Botanist David Douglas was born in Scone [pronounced Skoon], Scotland in 1798. As a young man he apprenticed as a gardener before attracting the attention of Dr. William Jackson Hooker of Glasgow University. Douglas assisted Dr. Hooker in collecting materials for his epic Flora Scotia; or a description of Scottish plants. When Dr. Hooker consulted by the secretary of the Horticultural Society for a person suitable for a Botanical expedition to North America, he recommended Douglas as "an individual eminently calculated to do himself credit as a scientific traveler" (Nisbet, 7).
After proving himself on a collecting trip to the eastern United States (and Canada) in 1823, he was chosen for a second expedition to the Pacific Northwest. He sailed from London on the William and Mary in July of 1824, finally landing at Cape Disappointment on April 9, 1825, eventually making his way to Fort Vancouver (present-day Vancouver, Washington). He explored the area extensively, including: the Willamette, Chehalis, and Cowlitz rivers; the Washington coast; the Columbia Basin; the Snake and Spokane rivers; and the Blue Mountains of Oregon. He traveled thousands of miles and collected hundreds (at least 500) of specimens, many of which arrived back to England before he did. His collection was met with great acclaim. In fact, the popular name of one of the seeds he brought back to the United Kingdom still bears his name today: Douglas-fir.
Now, if you want to get technical, the Douglas-fir is actually not a fir tree at all (hence the hyphenated title). Discovered first by Archibald Menzies in 1791 during George Vancouver's expedition (scientific name Pseudotsuga menziesii), Douglas-fir is the second tallest conifer in the world after the coast redwood. In any case, the seeds brought back from the Pacific Northwest by David Douglas were planted in England and Scotland. Many of the tallest trees in Scotland are Douglas-firs that came from Washington or Oregon thanks to David Douglas.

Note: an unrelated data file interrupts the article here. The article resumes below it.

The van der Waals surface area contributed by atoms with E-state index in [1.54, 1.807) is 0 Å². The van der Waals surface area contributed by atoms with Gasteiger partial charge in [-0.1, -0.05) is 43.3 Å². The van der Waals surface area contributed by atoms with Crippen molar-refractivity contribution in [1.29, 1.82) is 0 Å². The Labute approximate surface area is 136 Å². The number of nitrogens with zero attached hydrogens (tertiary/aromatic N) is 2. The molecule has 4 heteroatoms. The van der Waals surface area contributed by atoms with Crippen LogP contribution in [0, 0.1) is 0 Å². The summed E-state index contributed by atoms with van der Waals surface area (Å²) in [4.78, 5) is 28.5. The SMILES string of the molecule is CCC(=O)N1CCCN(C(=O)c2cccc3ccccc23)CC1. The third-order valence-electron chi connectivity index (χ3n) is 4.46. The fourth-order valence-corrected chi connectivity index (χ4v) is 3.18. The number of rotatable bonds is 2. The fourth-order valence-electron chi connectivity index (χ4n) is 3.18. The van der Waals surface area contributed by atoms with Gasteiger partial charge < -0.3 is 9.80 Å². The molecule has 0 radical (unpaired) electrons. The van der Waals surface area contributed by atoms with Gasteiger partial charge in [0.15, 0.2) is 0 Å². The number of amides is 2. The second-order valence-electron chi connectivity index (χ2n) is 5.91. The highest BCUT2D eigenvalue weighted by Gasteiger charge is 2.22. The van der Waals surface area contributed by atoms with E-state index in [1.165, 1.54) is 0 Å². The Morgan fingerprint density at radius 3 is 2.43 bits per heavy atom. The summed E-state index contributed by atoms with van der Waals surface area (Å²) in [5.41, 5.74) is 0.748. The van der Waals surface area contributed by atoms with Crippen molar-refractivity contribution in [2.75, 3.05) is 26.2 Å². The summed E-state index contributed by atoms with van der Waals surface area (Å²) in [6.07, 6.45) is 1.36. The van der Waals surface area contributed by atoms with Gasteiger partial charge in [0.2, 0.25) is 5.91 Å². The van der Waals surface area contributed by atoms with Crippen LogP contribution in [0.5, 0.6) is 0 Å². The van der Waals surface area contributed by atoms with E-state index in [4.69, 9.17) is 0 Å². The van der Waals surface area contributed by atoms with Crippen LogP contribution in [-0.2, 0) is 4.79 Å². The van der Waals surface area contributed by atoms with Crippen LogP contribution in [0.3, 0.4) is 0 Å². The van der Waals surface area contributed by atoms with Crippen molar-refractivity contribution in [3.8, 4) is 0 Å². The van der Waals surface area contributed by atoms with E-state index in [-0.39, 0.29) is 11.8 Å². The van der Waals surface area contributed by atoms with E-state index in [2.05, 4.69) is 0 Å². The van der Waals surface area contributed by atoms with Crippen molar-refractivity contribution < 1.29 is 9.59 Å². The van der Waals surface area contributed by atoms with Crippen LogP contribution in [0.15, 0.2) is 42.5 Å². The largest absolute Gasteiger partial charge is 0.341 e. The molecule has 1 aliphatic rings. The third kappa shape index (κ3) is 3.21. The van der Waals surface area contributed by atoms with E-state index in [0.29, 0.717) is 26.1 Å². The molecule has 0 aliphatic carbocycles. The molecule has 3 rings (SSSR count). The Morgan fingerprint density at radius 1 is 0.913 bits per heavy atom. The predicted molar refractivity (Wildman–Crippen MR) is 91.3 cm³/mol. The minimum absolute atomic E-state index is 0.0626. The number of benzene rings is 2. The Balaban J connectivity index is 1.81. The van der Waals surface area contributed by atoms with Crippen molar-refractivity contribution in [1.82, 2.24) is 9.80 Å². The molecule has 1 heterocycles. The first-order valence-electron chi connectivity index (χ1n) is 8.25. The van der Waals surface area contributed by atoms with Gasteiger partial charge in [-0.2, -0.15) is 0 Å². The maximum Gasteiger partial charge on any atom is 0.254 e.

I got to thinking of Douglas-fir because I've spied the bright green tips of new growth as I walked about town over the past couple weeks, and wanted to make a syrup from them. You can make a syrup with the regular needles (I've done so out of desperation in the past), but the new growth is more tender and brighter in flavor. The taste of Douglas-fir syrup is very light and delicate-- there's a freshness that feels almost mint-like on the tongue, and a hint of lemon on the nose. I snagged a branch and brought it home one night to make a small batch of syrup without having much of a plan for how I'd use it.
When I learned that the Douglas-fir trees of Scotland and England have a Pacific Northwest lineage, I knew that I wanted it to become part of an Outlander-Inspired cocktail. Sure, David Douglas was a Scot, but his life as an explorer was what really caught my attention. His journal entries illustrate a man who paid close attention to his natural surroundings (though, one might argue that he was ultimately undone by them). He was a natural collector and observer who changed the landscape of the world with his travels.